Jim Carroll

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Doug talks!

Universal Music boss Doug Morris has become the latest record industry boss to unburden himself of his thoughts about the demise of the record industry. Morris’s interview with Wired magazine has already attracted much attention, chiefly for his views on …

Fri, Nov 30, 2007, 10:21

   

Universal Music boss Doug Morris has become the latest record industry boss to unburden himself of his thoughts about the demise of the record industry.

Morris’s interview with Wired magazine has already attracted much attention, chiefly for his views on how the digital revolution has messed with his $7 billion a year business.

rickrubinnyt1.jpgIt seems to have become de rigueur in recent months for record label chiefs to make state of the nation addresses in the course of press interviews.

In October, the New York Times talked at length to incoming Columbia Records co-head Rick Rubin, where he expressed the belief that subscription services would save the industry. He also outlined his plans to establish a word of mouth department at the label to spread the buzz about their acts.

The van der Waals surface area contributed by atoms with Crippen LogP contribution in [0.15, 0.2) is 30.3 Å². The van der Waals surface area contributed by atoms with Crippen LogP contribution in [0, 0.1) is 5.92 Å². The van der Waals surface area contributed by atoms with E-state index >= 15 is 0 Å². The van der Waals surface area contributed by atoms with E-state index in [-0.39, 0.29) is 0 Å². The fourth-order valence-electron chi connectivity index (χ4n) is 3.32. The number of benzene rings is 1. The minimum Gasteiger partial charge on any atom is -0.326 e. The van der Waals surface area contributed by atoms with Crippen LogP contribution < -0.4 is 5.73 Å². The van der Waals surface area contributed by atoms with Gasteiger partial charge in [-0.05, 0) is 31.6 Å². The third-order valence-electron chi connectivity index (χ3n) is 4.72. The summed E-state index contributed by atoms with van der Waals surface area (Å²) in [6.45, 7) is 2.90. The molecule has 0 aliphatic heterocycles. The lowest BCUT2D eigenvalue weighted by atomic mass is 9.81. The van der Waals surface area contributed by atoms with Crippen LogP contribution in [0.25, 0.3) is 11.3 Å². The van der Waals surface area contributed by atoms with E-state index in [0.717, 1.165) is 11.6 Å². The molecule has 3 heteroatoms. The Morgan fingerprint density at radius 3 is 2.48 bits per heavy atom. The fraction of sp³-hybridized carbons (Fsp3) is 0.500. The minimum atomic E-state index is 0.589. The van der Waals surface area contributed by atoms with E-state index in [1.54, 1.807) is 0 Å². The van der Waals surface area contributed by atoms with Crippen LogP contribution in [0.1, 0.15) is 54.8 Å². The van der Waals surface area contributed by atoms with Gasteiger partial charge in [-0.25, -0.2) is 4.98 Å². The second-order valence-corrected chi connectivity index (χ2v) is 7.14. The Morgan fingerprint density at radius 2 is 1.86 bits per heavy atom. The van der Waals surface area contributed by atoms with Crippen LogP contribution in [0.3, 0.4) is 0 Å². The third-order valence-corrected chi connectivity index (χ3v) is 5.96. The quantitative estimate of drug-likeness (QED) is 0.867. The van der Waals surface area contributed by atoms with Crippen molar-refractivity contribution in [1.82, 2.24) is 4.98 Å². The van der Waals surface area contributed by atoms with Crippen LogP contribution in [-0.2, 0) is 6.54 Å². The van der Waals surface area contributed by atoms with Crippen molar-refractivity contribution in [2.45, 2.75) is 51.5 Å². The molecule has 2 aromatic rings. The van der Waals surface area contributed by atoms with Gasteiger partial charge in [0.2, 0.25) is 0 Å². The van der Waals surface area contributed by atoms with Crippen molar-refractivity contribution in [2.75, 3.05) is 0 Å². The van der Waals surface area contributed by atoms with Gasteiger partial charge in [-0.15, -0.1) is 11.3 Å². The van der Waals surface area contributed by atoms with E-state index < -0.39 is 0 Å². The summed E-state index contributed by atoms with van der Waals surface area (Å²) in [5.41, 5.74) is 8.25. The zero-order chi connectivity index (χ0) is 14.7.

It would have been interesting to know what the highly experienced Morris made of such a plan.

However, the Wired interview concentrated for the most part on the past and particularly why companies like Universal were caught short when Napster and other peer-to-peer and file sharing networks began to appear.

Morris claims it was down to a lack of in-house knowledge, rather than incompetence and ignorance. “There’s no one in the record company that’s a technologist. That’s a misconception writers make all the time, that the record industry missed this. They didn’t. They just didn’t know what to do. It’s like if you were suddenly asked to operate on your dog to remove his kidney. What would you do?

“We didn’t know who to hire. I wouldn’t be able to recognize a good technology person — anyone with a good bullshit story would have gotten past me”.

When Steve Jobs came along, though, Morris opened the Universal vaults for him and Apple because “we were just grateful that someone was selling online. The problem is, he became a gatekeeper. We make a lot of money from him, and suddenly you’re wearing golden handcuffs. We would hate to give up that income.”

That last sentence probably encapsulates all that’s wrong with the traditional record label model at the moment.

Knowing they’ll never seen another pay-day like the CD revolution, industry chiefs like Morris are hanging onto every possible revenue source for dear life. 2008 should be a very interesting year for this sector.

Thanks to Cubik for pointing us towards the Hijinks Ensue comic strip about Morris’s interview.

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